What's the significance of the irony in the first story that Amir writes? How does this show the difference between Amir and Hassan?

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rhetorike eNotes educator| Certified Educator

For me, the most poignant aspect of this novel is probably the sense of overwhelming betrayal that Amir repeatedly enacts against Hassan, mostly due to his jealousy toward the other boy. His jealousy stems from the fact that his father praises the servant boy, at the same time that he seems to have little admiration or respect for his own son. So, time and time again, the theme of betrayal (and guilt) builds, until the reader realises that Amir's guilt stems from all the various acts of betrayal against Hassan, who, after all, is in some ways weaker, is clearly socioeconomically disadvantaged, and yet has nothing but love for Amir, who knows he doesn't deserve Hassan's admiration. It is an ongoing irony that Amir knows he is nowhere near as noble as Hassan, and yet continues to battle for his father's admiration, knowing he doesn't deserve it. There is then an ongoing theme of weak character versus strength of character, and an internal battle for Amir in becoming a person he himself can respect. How he goes about doing that is a major part of the character development Amir undergoes.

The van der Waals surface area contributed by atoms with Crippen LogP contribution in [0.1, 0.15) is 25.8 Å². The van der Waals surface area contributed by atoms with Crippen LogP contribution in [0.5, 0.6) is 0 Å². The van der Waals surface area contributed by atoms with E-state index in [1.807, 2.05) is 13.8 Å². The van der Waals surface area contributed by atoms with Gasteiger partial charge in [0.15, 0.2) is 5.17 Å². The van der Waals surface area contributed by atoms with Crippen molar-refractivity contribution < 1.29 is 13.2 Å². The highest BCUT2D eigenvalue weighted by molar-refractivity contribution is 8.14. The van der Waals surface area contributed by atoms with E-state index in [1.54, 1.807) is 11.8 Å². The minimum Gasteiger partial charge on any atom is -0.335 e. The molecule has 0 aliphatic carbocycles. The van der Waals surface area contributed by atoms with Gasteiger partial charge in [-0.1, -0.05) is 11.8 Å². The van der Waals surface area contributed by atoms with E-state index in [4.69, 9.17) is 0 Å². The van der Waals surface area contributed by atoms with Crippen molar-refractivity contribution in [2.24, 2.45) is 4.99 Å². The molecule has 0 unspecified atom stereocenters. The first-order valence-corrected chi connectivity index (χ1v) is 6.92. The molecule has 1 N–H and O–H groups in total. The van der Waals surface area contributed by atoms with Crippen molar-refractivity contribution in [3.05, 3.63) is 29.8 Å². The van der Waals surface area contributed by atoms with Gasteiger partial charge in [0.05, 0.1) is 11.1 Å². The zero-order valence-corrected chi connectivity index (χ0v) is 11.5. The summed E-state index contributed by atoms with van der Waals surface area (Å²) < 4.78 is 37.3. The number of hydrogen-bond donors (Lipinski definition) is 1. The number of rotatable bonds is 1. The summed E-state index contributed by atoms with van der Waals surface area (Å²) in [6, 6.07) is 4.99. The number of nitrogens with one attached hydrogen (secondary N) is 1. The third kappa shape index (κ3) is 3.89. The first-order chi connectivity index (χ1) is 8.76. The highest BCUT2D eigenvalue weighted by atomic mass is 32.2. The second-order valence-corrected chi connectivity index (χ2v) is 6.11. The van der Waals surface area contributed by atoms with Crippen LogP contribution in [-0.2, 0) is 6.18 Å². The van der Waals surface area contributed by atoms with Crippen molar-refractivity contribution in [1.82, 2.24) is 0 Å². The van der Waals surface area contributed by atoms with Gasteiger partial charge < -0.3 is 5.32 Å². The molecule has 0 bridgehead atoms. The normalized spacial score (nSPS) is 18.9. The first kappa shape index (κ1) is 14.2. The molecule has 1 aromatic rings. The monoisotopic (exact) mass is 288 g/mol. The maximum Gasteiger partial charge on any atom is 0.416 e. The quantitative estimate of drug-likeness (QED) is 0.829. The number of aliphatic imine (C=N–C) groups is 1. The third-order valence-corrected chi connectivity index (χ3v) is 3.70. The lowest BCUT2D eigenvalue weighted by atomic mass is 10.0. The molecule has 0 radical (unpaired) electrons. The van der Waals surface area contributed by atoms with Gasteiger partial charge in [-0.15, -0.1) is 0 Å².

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The Kite Runner

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